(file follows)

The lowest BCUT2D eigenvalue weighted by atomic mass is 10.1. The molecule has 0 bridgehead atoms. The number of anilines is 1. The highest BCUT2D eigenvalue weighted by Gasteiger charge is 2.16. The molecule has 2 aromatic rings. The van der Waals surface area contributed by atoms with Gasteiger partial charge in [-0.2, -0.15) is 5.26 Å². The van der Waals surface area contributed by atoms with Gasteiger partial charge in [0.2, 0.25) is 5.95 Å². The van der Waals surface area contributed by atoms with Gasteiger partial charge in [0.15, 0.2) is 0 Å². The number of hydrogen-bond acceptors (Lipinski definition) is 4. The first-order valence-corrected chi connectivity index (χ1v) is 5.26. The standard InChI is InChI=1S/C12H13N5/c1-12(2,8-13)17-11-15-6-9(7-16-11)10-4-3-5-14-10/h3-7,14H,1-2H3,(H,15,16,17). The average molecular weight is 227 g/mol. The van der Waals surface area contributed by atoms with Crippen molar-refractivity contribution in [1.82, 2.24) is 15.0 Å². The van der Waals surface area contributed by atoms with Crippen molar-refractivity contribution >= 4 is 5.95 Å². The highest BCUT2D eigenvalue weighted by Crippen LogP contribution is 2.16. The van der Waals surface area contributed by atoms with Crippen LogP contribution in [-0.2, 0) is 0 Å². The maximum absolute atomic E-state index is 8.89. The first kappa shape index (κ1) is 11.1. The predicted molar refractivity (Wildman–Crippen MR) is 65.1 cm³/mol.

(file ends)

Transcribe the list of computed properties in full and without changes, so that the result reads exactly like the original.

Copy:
The lowest BCUT2D eigenvalue weighted by atomic mass is 10.1. The molecule has 0 bridgehead atoms. The number of anilines is 1. The highest BCUT2D eigenvalue weighted by Gasteiger charge is 2.16. The molecule has 2 aromatic rings. The van der Waals surface area contributed by atoms with Gasteiger partial charge in [-0.2, -0.15) is 5.26 Å². The van der Waals surface area contributed by atoms with Gasteiger partial charge in [0.2, 0.25) is 5.95 Å². The van der Waals surface area contributed by atoms with Gasteiger partial charge in [0.15, 0.2) is 0 Å². The number of hydrogen-bond acceptors (Lipinski definition) is 4. The first-order valence-corrected chi connectivity index (χ1v) is 5.26. The standard InChI is InChI=1S/C12H13N5/c1-12(2,8-13)17-11-15-6-9(7-16-11)10-4-3-5-14-10/h3-7,14H,1-2H3,(H,15,16,17). The average molecular weight is 227 g/mol. The van der Waals surface area contributed by atoms with Crippen molar-refractivity contribution in [1.82, 2.24) is 15.0 Å². The van der Waals surface area contributed by atoms with Crippen molar-refractivity contribution >= 4 is 5.95 Å². The highest BCUT2D eigenvalue weighted by Crippen LogP contribution is 2.16. The van der Waals surface area contributed by atoms with Crippen LogP contribution in [-0.2, 0) is 0 Å². The maximum absolute atomic E-state index is 8.89. The first kappa shape index (κ1) is 11.1. The predicted molar refractivity (Wildman–Crippen MR) is 65.1 cm³/mol.